Why We Fence-Line Wean Our Calves and Why You Should, Too

Reader Contribution by Tammy Taylor
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Aaaah, spring. The grass is turning green, the temps are getting warmer and homesteads all across America are weaning calves! We like to wean our calves at around 7 months of age, but there are times when we wean just a bit earlier or later, depending upon circumstances.

If a cow’s body condition starts to decline because a large calf is nursing off her during harsh weather conditions, such as drought or extreme cold, we may wean as early as 5 months. Or, if we have a batch of calves weaning at a certain time, we may hold one of the older ones as late as 9 months of age so they can all wean together. But, as any animal caregiver knows, there’s more to weaning than just separating the calf from its dam. When we wean calves, our preparation tasks must start several weeks earlier.

Positioning the Herd

We like to practice rotational grazing with our cattle. We have our pastures fenced and cross-fenced into paddocks so that we can put them all into one paddock at a time, restricting other pastures to allow the grass to rest and recover before moving the herd to a new paddock and fresh grass. This allows pastures to be more fully utilized and the grass stays healthier because it’s allowed a rejuvenation period between grazing times.

When we know we’ll be weaning soon, we make sure the pasture adjoining the weaning pen is where we move the herd. This gets everyone used to the new area and offers lots of healthy, fresh grass. This is typically done about 2 to 3 weeks in advance of weaning.

More Effective Immunizations

No matter how you do it, weaning is bound to cause stress to the calf. Stress is an invitation to many illnesses so we want to make sure to give that calf the healthiest start possible.

Since weaning stress can also reduce the effectiveness of immunizations, about 2-3 weeks before we begin weaning we bring the calves through the working chutes to administer a dose of immunizations to each of them. We use this time to tattoo them as well, then we release the calves back to their dams and allow them all back into the pasture adjoining the weaning pens where the entire herd will stay until weaning day.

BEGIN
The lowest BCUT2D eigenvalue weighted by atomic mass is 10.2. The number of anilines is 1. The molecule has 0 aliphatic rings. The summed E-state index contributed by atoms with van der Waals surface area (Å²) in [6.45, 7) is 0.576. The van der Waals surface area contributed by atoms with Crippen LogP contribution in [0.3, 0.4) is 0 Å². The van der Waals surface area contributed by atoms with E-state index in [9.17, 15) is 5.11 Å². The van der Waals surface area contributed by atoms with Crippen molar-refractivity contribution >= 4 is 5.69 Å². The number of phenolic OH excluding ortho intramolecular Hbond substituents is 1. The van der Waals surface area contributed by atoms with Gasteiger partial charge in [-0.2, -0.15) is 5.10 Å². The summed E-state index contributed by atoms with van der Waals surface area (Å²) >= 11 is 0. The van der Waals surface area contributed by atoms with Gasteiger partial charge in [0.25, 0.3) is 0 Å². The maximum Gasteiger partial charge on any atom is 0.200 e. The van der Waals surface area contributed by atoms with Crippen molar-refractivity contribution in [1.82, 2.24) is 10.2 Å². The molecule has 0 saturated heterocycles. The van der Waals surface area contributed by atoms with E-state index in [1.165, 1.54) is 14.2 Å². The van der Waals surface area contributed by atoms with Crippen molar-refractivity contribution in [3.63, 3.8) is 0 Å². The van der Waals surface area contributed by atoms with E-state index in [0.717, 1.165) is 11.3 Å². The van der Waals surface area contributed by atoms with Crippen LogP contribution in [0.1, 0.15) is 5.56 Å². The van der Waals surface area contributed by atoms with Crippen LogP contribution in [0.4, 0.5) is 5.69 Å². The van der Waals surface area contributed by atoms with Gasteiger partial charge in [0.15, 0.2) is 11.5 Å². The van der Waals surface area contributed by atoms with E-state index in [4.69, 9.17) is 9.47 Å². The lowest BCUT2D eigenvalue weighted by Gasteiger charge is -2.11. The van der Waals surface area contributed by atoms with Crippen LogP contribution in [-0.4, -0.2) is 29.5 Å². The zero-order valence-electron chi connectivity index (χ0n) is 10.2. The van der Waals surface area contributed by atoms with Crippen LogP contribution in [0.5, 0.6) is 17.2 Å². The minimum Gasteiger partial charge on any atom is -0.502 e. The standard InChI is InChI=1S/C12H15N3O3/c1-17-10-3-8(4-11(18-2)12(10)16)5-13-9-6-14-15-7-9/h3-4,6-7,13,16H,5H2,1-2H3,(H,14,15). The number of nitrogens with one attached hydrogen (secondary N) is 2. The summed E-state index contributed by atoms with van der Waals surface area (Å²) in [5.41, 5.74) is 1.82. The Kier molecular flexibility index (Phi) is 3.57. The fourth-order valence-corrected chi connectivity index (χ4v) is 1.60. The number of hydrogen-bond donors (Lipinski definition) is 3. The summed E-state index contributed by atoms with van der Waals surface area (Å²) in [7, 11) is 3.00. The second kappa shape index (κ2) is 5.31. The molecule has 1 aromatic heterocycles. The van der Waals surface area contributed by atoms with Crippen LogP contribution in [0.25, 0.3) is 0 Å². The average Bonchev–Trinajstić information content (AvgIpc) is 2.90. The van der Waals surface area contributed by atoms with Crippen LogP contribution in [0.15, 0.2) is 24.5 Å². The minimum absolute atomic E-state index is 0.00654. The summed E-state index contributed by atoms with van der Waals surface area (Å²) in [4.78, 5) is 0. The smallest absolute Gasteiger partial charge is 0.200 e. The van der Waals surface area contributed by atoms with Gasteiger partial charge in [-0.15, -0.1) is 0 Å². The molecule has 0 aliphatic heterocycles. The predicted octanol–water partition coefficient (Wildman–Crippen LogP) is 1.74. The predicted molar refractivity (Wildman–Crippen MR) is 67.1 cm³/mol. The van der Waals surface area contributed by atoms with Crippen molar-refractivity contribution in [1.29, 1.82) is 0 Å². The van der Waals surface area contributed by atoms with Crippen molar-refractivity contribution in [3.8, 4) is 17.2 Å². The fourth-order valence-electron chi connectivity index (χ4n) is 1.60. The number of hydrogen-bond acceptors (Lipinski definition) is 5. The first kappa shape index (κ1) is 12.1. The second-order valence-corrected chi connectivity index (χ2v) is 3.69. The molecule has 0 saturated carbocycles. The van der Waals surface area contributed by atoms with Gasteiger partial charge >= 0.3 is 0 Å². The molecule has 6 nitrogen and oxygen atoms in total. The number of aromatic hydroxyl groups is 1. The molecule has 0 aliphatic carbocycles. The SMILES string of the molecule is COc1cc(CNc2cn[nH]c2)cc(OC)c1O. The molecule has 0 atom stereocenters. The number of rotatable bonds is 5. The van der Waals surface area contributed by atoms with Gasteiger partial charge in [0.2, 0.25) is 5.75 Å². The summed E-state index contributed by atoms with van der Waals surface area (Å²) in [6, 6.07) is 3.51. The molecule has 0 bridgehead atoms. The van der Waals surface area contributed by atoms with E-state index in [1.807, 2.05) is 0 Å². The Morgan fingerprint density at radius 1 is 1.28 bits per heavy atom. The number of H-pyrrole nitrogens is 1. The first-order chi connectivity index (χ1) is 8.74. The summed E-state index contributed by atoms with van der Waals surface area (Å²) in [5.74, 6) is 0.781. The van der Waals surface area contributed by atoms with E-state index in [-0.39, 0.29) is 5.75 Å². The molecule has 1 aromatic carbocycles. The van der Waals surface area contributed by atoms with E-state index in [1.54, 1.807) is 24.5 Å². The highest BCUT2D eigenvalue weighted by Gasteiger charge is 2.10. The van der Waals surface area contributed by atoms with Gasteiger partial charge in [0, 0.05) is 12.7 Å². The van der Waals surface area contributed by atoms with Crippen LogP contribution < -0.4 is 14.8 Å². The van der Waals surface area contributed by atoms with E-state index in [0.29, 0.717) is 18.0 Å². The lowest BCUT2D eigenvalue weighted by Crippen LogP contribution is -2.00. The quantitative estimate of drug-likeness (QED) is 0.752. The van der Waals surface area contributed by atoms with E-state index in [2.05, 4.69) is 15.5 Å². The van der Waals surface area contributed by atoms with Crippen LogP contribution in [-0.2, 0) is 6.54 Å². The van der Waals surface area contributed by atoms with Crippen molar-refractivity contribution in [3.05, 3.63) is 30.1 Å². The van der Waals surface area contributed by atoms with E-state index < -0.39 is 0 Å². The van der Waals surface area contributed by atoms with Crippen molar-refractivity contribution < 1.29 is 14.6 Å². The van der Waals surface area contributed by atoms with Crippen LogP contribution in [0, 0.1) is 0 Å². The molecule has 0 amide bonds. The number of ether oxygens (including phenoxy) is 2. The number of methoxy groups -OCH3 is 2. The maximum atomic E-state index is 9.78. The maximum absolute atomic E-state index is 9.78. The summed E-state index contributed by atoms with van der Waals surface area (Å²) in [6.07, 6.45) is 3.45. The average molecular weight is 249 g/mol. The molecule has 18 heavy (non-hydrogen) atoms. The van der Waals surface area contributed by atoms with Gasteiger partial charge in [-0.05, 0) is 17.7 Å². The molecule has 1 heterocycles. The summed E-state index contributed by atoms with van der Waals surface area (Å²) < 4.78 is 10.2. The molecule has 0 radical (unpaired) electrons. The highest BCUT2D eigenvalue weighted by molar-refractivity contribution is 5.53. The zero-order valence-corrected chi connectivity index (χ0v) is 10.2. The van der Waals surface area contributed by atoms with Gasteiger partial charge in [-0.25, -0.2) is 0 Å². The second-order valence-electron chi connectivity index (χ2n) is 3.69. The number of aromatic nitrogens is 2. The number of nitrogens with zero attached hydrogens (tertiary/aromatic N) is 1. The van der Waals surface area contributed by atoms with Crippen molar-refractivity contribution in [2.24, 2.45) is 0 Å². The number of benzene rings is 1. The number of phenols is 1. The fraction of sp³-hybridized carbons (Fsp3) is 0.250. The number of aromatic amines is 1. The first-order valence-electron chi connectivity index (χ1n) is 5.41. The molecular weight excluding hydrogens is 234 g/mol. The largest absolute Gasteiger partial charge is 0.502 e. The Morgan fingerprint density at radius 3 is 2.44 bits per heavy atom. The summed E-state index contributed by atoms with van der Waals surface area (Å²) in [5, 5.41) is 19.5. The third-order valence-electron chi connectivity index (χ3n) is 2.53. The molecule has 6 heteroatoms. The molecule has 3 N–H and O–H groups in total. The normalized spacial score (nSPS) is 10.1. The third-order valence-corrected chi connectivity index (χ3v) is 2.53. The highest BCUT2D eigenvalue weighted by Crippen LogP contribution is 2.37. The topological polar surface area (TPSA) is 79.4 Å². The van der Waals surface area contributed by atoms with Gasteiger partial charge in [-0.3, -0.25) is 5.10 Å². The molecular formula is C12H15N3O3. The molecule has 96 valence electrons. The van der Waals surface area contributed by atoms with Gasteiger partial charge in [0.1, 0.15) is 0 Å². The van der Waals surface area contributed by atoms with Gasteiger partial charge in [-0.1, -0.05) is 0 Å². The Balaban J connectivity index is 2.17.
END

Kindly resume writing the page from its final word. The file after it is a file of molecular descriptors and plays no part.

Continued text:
Weaning Day

Finally, the big day arrives! Our weaning paddock is pretty close to the house so that we can tend to these weaning calves often. We’ve already prepared it for their stay by inspecting the fences to make sure all the wires are good and tight and we’ve loaded the hay rings with fresh high-quality hay.

On the big day, we sort weaning calves from their dams and bring the calves into the weaning paddock. In our experience, it’s typical for instinct to demand that calf and dam call to each other for about three days (and nights!), so for a few days, there’s quite a bit of bellowing from both sides of the fence!

Weaning Stress Quickly Fades

Since these yearling calves are fence line weaning, the dam and calf can see each other and even touch noses. It significantly reduces the calves’ stress and helps them to adjust pretty quickly to yearling life. During this time, we keep a watchful eye on the calves for any sign of illness, and we supplement them daily with quality creep feed to keep them eating well.

Because they can see their dams, they’re less reluctant to step away from the fence to enjoy a bite of their favorite creep feed. Before long, the calves have all bonded with each other as a group and the stresses of weaning quickly fades. Soon the dams leave the fence line to graze with the rest of the herd and the calves leave the fence line to graze together as a yearling group.

Within a very short time, peace and tranquility returns to the ranch! If we’ve done our job correctly as careful and mindful caregivers to these animals, their stress has been reduced and they’ve come through healthy and ready to be prepared for our breeding program.

Tammy Taylorlives and works on a Northeast Texas ranch, where she writes about home cooking, gardening, food preservation, and DIY living on her ~Texas Homesteader~ blog. Connect with Tammy on Facebook, Pinterest, Twitter, and Instagram. Read all of Tammy’s MOTHER EARTH NEWS posts here.

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